A medical worker vaccinates a man against the novel coronavirus at a healthcare center in Honglian Community in Xicheng district of Beijing, capital of China, Jan 3, 2021. (ZHANG CHENLIN/XINHUA)
BEIJING - China will provide COVID-19 vaccines free of charge once they become available to the general public and people can receive inoculation on a voluntary and informed basis, said a Chinese official Saturday.
The cost of COVID-19 vaccination, including both vaccines' expenses and inoculation fees, will be covered by medical insurance fund and government fiscal budgets, said Li Tao, deputy director of the National Healthcare Security Administration, at a press conference.
We are working with relevant departments to formulate a detailed operation plan to guarantee that the vaccination expenditure is fully covered.
Li Tao, deputy director of the National Healthcare Security Administration
Vaccine recipients do not need to pay for the vaccines, fully demonstrating the concept of putting people and life first, Li said.
He also said that the administration's disbursement on COVID-19 vaccines will not affect the current revenue and expenditure of medical insurance fund or the medical treatment of residents.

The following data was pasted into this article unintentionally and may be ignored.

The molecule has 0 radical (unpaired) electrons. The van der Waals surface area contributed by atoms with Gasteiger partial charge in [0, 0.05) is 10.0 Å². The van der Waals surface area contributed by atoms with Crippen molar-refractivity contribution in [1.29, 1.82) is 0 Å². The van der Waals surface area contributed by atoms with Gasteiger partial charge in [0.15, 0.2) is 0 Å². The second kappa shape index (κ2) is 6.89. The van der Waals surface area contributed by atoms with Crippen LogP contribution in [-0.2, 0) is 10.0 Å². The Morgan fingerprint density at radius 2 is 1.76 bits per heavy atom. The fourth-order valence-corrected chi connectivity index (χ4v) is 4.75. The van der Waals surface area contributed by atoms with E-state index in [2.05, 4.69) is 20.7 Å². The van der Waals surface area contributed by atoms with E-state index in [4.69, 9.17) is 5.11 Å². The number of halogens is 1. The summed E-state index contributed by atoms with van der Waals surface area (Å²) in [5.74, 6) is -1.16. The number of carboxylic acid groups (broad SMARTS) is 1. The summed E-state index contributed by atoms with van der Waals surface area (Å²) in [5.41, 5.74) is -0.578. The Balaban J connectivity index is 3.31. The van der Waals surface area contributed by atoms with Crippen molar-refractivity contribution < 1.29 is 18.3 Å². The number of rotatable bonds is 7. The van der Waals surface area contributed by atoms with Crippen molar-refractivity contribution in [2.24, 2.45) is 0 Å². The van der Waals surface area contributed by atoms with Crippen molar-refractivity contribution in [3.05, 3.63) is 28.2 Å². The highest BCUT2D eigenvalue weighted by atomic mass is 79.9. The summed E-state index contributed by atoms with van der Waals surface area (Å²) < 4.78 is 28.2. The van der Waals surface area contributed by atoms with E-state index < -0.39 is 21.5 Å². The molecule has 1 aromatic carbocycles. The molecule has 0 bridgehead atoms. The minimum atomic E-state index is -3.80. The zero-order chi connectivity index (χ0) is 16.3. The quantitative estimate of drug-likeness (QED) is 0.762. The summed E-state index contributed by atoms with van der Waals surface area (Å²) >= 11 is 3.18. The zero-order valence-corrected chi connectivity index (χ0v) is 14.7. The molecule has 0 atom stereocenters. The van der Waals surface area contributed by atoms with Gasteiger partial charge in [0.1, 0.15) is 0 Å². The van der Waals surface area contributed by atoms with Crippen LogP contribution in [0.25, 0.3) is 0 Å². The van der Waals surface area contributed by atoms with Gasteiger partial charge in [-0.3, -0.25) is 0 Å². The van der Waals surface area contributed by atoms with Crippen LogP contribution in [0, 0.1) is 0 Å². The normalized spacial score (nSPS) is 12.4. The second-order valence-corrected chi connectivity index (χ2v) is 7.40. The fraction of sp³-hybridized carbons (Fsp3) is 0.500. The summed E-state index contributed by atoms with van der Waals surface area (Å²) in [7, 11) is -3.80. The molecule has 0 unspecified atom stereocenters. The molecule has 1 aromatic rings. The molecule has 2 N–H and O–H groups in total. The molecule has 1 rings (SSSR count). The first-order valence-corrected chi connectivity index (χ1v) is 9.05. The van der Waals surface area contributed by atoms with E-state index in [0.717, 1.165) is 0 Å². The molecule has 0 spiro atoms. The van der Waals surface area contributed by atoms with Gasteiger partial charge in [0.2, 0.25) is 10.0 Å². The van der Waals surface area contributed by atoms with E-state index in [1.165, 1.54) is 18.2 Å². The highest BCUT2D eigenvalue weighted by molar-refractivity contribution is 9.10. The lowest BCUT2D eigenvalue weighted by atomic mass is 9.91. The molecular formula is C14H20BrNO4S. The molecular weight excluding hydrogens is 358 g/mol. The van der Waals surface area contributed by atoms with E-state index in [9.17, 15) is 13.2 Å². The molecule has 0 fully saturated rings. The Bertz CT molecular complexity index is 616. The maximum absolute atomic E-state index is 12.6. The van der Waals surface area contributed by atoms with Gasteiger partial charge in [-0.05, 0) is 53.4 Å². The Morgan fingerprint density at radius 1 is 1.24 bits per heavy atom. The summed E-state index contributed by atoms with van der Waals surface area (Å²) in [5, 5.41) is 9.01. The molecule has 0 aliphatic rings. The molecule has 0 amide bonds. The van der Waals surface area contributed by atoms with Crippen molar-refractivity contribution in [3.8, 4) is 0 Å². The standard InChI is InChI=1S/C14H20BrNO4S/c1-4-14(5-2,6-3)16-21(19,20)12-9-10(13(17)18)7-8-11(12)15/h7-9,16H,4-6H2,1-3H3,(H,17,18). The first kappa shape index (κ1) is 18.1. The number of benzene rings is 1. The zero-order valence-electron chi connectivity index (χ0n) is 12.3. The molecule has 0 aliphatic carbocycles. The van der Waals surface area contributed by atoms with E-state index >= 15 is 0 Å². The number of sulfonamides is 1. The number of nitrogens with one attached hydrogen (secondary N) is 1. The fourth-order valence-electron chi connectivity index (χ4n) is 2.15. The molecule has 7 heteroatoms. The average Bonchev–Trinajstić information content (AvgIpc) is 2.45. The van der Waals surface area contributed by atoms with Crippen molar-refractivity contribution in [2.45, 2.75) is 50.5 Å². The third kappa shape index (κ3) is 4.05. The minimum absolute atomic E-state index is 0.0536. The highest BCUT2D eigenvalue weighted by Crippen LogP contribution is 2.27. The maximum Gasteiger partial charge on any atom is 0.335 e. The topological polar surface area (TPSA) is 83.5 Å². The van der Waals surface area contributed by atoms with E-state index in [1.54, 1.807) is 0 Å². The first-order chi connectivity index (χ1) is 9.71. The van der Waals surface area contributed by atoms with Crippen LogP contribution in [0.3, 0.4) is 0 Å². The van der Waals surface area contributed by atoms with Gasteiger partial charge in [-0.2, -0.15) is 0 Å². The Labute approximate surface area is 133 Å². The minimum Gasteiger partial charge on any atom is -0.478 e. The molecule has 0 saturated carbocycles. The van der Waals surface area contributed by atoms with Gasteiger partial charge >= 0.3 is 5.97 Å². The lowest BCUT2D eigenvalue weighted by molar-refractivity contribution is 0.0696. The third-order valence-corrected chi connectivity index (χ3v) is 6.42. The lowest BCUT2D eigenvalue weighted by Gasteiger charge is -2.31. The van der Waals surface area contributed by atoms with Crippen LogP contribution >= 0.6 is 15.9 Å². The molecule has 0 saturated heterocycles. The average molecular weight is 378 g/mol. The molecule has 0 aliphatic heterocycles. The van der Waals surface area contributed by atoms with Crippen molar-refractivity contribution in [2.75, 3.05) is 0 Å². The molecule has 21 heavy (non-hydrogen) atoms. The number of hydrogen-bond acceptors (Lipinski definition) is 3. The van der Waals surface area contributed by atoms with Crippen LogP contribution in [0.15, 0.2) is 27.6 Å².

Free vaccination will help ensure universal protection for the public to safeguard normal production and life, as well as healthy economic and social development, Li said.
"We are working with relevant departments to formulate a detailed operation plan to guarantee that the vaccination expenditure is fully covered," he added.
More than 9m doses administered
More than 9 million doses of COVID-19 vaccines have been administered in China, said a senior health official
Starting Dec 15, China officially launched the COVID-19 vaccination program for this winter-spring period targeting a number of key groups, including those engaged in the handling of imported cold-chain products, customs officers, medical workers and people working in public transport and fresh markets.
Since then, more than 7.5 million doses have been inoculated among these key groups, said Zeng Yixin, deputy head of the National Health Commission.
With the previous 1.6 million doses targeting groups with high risks of infection, a total of over 9 million doses have been inoculated in China, Zeng said.
China sees a bigger risk of the virus spreading in winter as people travel and gather for holidays, Zeng said.
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